Front Page Titles (by Subject) : Bostonians: Serious Questions Proposed to All Friends to The Rights of Mankind, With Suitable Answers - American Political Writing During the Founding Era: 1760-1805, vol. 1
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: Bostonians: Serious Questions Proposed to All Friends to The Rights of Mankind, With Suitable Answers - Charles S. Hyneman, American Political Writing During the Founding Era: 1760-1805, vol. 1 
American Political Writing During the Founding Era: 1760-1805, ed. Charles S. Hyneman and Donald Lutz (Indianapolis: Liberty Fund, 1983). 2 vols. Volume 1.
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Serious Questions Proposed to All Friends to The Rights of Mankind, With Suitable Answers
The catechism-like question and answer format of this piece efficiently conveys the American Whig view of a proper constitution. Published as an implied rebuke to the proposed Federal Constitution in the November 19, 1787 Boston Gazette, the piece does effectively summarize some of the basic changes in view on constitutions between 1776, when the radical Whigs were in ascendance, and 1787, when the Federalists were on the rise.
As much has been said in favour of the proposed New Constitution,—and as little is allowed to be said against it,—I now send you, for the information and consideration of your readers, the ideas the people had of a Constitution in the year 1776, contained in a number of serious questions and answers, published in the Pennsylvania Evening Post, at a time when the whole people were contending with a powerful nation for the security of their Liberties and a free Constitution, with a determined resolution to transmit the same to succeeding generations. And as we are now about to establish the free Constitution which they then fought and bled for, shall we not be allowed to examine it?—shall we not be allowed to give our sentiments upon it, with the same manly freedom with which they were inspired while the bayonet was held at their breasts?We Will.
Serious Questions proposed to all friends to the rights of mankind, with suitable Answers.
Q. What is government?
A. Certain powers vested by society in public persons for the security, peace and happiness of its members.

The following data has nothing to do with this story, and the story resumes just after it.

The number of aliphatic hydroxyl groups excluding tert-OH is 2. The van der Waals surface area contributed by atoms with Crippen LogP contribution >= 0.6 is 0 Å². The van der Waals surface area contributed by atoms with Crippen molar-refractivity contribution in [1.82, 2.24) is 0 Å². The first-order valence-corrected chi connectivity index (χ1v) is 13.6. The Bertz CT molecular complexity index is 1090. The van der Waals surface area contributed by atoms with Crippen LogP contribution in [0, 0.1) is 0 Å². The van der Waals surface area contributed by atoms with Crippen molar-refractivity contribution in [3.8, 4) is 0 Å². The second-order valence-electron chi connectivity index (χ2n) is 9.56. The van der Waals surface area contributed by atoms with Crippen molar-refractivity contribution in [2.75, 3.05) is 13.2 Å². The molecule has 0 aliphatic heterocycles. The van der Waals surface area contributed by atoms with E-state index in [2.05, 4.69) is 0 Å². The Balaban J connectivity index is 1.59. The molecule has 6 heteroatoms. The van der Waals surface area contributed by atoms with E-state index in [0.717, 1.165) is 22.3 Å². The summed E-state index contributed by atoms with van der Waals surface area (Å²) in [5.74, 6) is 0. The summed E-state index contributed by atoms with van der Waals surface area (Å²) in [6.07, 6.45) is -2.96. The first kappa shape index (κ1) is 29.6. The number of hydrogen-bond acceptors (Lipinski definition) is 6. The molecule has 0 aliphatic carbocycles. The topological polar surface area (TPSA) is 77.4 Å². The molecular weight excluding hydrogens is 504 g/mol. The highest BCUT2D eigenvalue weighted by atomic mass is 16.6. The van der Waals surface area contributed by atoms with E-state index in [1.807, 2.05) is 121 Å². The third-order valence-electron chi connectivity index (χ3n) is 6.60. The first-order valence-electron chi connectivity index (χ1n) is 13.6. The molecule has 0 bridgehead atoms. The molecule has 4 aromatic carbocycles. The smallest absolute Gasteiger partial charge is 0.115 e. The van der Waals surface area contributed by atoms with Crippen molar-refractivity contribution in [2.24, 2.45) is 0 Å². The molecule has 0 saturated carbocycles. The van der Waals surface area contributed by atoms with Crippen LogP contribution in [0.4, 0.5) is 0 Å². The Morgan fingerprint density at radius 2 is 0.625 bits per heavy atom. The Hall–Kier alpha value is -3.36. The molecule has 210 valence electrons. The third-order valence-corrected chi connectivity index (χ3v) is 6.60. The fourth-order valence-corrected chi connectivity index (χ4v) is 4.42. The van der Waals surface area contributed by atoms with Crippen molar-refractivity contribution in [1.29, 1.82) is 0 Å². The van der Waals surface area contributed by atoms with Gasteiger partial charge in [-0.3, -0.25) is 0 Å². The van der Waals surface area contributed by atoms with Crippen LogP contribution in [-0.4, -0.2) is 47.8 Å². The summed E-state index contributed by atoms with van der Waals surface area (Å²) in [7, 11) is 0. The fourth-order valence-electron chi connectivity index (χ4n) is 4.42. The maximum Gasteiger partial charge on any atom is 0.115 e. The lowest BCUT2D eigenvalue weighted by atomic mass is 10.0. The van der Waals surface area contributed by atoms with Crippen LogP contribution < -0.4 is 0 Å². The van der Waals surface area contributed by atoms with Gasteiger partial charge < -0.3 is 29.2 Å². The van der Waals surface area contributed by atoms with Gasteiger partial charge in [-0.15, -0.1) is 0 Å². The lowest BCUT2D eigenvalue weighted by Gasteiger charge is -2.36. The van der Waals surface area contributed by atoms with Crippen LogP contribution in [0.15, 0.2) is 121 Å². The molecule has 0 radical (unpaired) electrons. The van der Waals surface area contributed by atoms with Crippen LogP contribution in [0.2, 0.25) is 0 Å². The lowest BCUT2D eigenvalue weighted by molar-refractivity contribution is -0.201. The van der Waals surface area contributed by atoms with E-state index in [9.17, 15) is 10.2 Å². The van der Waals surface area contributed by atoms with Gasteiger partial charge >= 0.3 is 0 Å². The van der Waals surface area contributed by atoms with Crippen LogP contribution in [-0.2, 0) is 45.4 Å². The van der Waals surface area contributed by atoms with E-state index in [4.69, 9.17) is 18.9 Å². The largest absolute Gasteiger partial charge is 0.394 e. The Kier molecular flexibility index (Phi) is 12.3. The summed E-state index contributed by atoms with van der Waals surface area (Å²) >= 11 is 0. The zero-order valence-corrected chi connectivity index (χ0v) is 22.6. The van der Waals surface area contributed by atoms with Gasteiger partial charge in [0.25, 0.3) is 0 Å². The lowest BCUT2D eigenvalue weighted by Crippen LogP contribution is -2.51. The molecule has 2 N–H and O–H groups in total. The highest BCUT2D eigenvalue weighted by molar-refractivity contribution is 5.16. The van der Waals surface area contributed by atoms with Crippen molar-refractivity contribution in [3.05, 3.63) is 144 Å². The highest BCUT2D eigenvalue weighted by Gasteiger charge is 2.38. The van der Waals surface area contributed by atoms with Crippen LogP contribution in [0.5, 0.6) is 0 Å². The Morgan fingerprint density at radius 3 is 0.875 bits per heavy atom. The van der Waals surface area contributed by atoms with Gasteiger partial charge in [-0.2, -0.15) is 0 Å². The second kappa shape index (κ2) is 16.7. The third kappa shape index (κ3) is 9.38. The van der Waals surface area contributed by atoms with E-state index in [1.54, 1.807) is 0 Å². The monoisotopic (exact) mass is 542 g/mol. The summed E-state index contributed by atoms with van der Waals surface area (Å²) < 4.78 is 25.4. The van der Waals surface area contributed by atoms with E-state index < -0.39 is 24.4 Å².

Q. What ought a society to do to secure a good government?
A. Any thing. The happiness of man, as an inhabitant of this world, depends entirely upon it.
Q. When ought a new government to be established?
A. When the old becomes impracticable, or dangerous to the rights of the people.
Q. Who ought to form a new constitution of government?
A. The people.
Q. From whom ought public persons to derive their authority to govern?
A. From the people whom they are to govern.
Q. What ought to be the object of government?
A. The welfare of the governed.
Q. How is such a government to be obtained?
A. By forming a constitution which regards men more than things, by framing it in such a manner that the interest of the governours and governed shall ever be the same; and by delegating the powers of government so that the people may always have it in their power to resume them, when abused, without tumult or confusion, and to deliver them to persons more worthy of trust.
Q. Should the officers of the old constitution be entrusted with the power of making a new one when it becomes necessary?
A. No. Bodies of men have the same selfish attachments as individuals, and they will be claiming powers and prerogatives inconsistent with the liberties of the people. Aristocracies will by this means be established, and we shall exchange a bad constitution for a worse, or the tyranny of one for the tyranny of many.
Q. Who ought to have such a trust conferred upon them, as it is the highest and most important which men can delegate?
A. First, Men of the greatest wisdom and integrity, who have as much, if not more, natural than acquired sense and understanding. Secondly, Men who can be under no temptations to frame political distinctions in favour of any class or set of men. Thirdly, Men who the moment the constitution is framed, must descend into the common paths of life, and have as great a chance to feel every defect in the constitution as any man. And lastly, Men who regard not the person of the rich, nor despise the state of the poor, but who prefer justice and equity to all things, and would go any lengths to establish the common rights of mankind on the firmest foundation.
Q. Ought the constitution which a proper number of such persons agree upon to be immediately adopted?
A. No. After agreeing upon a constitution, or form of government, they ought to adjourn for six or nine months, publish the plan, request every man to examine it with the utmost seriousness and attention, make remarks upon it, point out any defects which may appear in it, and offer amendments. Then let the same body of men who framed it, joined by an additional number of new members, meet at the time fixed in their adjournment, canvass the whole again, take the defects pointed out into consideration, and finally agree.—N. B. This frame of government, when agreed upon, should be intituled the Social Compact of the People of —, &c. and should be unalterable in every point, except by a delegation of the same kind of that which originally framed it, appointed for that purpose.
Q. What should be done after this compact is finally agreed upon?
A. The same, or another body of men, should be appointed to draw up what I shall call a charter of delegation, being a clear and full description of the quantity and degree of power and authority, with which the society, vests the persons instructed with the power of the society, whether civil or military, legislative, executive or judicial.